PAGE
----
“More than ten women blew shofar together at the Kotel, as is traditional in the Jewish month of Elul preceding the high holy days,” reads the WOW statement. “The sounding of the ram’s horn symbolizes Women of the Wall’s perseverance and determination to see justice for women at the Western Wall, in Israel and around the World.”

Not so much justice as a little bit of civility. You don’t want to be drowned out by megaphones, please don’t do stuff that upsets folks who have been davening here since 1967. It appears the WOW are learning a hard lesson of what happens when you really awaken a Haredi lion from his/her slumber. It’s been known to bite.

Let’s hope nobody forgot to say Ya’aleh V’yavo – which you can always say later, during benching.

‘Jesus Prayers’ in Legislature Upset Florida’s Jewish Delegates

Sunday, April 28th, 2013

Jewish legislators in Florida are seeking an end to prayers that often open the daily legislative session with references to Jesus Christ. They want prayers to be “all-inclusive.”

Rep. Jim Waldman told House Speaker Will Weatherford on Friday the “J.C” moment offends them, but Weatherford’s initial reply was that every cleric, whether Jewish, Christian or other, can pray as he wish. Nevertheless, he will consider the request.

A one-page guide to all clerics suggests that they refrain from “preaching or testifying” and that she should “be especially sensitive to expressions that may be unsuitable to members of some faiths.”

Statements about the “father, son and holy spirit” are too much for Waldman, who said that Jewish colleague Rep. Kevin Rader usually enters the legislature only after the prayer is completed in order to avoid a “JC moment.”

“It’s just not non-denominational. I don’t care that it’s optional. That shouldn’t be the limit test. It should be inclusive. And it’s not inclusive,” he told the Palm Beach Post.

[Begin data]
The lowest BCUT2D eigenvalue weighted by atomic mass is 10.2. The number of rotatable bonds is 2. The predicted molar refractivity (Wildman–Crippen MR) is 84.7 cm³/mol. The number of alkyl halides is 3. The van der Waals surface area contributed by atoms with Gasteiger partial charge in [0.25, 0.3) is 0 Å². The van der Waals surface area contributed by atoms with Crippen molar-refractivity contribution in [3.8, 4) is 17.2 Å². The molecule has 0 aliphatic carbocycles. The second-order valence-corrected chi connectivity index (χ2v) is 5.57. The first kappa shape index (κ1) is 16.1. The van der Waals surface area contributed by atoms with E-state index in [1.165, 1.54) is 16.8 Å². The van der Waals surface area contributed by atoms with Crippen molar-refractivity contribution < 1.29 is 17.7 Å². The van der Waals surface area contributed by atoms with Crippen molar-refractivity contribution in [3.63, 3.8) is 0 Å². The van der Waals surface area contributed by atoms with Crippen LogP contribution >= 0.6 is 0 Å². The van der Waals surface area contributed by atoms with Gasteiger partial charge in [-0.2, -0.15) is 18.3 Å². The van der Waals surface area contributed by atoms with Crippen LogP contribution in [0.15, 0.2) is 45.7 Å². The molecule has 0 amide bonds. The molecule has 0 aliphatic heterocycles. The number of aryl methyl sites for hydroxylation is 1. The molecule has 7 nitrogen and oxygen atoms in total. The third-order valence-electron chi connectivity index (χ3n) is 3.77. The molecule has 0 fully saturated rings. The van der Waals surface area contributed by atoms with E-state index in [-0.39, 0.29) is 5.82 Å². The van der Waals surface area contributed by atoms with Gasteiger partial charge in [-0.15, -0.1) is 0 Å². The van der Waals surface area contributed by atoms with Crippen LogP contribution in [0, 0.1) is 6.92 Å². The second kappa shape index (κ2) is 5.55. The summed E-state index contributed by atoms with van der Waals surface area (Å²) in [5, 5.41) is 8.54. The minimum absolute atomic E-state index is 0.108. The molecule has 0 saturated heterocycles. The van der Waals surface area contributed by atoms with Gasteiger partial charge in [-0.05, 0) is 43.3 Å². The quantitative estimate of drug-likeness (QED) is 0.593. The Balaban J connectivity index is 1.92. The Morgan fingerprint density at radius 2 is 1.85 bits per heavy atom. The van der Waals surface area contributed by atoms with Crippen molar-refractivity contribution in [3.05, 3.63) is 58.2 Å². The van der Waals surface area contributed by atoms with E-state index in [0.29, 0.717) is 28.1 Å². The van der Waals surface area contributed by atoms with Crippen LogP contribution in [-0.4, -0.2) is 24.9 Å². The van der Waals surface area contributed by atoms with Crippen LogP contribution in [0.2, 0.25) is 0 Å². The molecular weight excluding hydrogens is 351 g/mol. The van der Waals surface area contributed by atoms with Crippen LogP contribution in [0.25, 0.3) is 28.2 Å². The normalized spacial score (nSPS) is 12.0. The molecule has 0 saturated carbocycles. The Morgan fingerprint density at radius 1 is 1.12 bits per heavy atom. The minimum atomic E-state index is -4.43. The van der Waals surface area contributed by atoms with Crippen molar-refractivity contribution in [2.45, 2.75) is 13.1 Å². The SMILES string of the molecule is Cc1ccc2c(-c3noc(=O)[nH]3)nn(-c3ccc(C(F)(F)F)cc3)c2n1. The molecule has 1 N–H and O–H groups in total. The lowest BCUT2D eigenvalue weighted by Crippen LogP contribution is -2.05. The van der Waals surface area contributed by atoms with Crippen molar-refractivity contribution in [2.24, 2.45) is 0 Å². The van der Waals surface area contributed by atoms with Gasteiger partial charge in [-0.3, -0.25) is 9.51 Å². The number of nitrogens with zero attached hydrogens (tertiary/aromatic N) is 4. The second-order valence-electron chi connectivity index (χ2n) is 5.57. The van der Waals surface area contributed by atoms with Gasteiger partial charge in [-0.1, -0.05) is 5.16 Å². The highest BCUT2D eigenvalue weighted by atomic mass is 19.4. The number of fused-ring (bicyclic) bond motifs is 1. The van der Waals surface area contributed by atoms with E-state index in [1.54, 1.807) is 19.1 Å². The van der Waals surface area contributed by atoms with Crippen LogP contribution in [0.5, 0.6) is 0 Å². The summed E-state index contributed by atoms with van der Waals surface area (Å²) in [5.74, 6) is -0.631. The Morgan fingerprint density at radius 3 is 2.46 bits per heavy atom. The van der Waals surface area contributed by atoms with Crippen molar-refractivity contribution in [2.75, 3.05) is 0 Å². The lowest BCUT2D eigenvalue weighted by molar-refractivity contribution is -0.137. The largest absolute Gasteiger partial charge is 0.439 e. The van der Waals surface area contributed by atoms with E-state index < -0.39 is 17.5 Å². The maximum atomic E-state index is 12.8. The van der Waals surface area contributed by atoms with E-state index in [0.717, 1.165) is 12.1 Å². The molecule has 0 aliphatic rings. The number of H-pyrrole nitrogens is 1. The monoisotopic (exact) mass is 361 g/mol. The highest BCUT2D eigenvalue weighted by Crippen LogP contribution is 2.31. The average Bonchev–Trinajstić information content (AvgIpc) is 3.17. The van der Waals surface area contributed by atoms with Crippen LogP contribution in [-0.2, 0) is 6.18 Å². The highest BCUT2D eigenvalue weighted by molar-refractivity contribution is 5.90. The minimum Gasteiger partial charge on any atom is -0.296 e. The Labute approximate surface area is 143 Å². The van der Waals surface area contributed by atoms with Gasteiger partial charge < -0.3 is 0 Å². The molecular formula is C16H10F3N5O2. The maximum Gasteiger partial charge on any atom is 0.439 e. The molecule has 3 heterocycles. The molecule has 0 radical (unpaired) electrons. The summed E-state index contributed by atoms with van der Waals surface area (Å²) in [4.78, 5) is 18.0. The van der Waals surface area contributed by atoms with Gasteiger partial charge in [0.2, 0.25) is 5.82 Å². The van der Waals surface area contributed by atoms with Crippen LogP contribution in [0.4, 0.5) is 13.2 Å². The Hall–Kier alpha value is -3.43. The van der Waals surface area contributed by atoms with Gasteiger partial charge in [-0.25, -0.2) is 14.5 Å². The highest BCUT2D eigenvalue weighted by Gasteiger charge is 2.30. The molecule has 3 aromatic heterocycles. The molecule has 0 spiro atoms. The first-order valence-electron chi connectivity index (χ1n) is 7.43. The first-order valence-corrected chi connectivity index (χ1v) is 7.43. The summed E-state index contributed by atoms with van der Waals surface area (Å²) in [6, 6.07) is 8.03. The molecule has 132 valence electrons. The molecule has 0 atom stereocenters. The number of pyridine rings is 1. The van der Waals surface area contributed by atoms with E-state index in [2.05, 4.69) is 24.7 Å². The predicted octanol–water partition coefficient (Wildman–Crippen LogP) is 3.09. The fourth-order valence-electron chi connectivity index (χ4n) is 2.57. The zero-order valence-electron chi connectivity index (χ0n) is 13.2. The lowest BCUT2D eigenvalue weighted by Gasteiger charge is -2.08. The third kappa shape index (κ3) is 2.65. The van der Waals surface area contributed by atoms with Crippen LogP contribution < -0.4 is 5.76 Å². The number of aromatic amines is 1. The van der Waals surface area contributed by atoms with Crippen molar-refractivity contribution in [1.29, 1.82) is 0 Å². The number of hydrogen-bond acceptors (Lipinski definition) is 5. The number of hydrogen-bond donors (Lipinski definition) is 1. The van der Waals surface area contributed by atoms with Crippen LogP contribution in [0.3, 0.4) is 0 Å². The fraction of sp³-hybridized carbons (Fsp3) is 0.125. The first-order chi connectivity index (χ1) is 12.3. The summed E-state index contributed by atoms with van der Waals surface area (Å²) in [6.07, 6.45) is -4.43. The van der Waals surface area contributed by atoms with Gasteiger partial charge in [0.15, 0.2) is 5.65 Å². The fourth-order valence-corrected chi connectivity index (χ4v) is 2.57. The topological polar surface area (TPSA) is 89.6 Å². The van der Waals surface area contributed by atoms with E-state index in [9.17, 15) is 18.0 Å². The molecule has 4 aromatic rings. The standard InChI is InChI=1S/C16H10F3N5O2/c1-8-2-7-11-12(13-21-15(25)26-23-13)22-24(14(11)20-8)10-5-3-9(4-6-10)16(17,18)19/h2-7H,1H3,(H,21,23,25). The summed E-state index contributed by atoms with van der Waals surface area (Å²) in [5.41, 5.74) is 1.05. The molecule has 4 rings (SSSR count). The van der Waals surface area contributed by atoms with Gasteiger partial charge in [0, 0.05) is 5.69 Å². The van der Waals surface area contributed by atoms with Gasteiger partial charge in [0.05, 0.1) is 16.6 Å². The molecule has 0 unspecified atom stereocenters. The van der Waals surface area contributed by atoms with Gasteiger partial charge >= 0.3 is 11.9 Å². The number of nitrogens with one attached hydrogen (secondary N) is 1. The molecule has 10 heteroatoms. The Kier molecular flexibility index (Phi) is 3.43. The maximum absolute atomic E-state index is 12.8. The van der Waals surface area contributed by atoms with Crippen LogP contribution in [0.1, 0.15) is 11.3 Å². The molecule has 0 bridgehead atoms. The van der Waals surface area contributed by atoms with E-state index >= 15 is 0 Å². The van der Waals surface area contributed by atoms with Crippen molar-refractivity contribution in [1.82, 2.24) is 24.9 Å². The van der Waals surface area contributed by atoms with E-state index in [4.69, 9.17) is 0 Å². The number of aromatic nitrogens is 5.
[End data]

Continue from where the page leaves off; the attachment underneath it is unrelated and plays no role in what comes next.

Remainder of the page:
The issue has come up before in the Florida legislature, most blatantly in 1997 when an evangelist took the opportunity in his benediction to attack divorce and abortion and cite Jesus as “the true God, the only God.”

Rep. Waldman said, “This year more so than others, every time the prayer comes up, it’s in Jesus’ name. This is my seventh year talking about it, and it’s getting to be too much. It would be nice to have an inclusive prayer.”

Christian News quoted the Speaker as saying, “Every member, Republican and Democrat, has an opportunity to pick a person to come on their behalf. We had a rabbi last week who didn’t pray in Jesus’ name. …We don’t choose the prayers for them…. I hear your concern but I can’t tell someone how to pray.”

Waldman disagrees and says clerics can be told how to pray. “It’s supposed to be non-denominational. I mean, that’s the law actually, it’s supposed to be non-denominational, not proselytizing, and it’s just not been….For Jewish members, it’s an insult.”

One possible way of settling the issue might be for a rabbi to open a legislative session by blowing the shofar. It would be interesting to see how many Christians would stand solemn with their heads bowed during 30 blasts of the shofar, ending with a long “Tekiah Gedolah.”

Is there a Muslim in the crowd?

Printed from: http://www.jewishpress.com/news/floridas-jewish-delegates-upset-over-jesus-prayers-in-legislature/2013/04/28/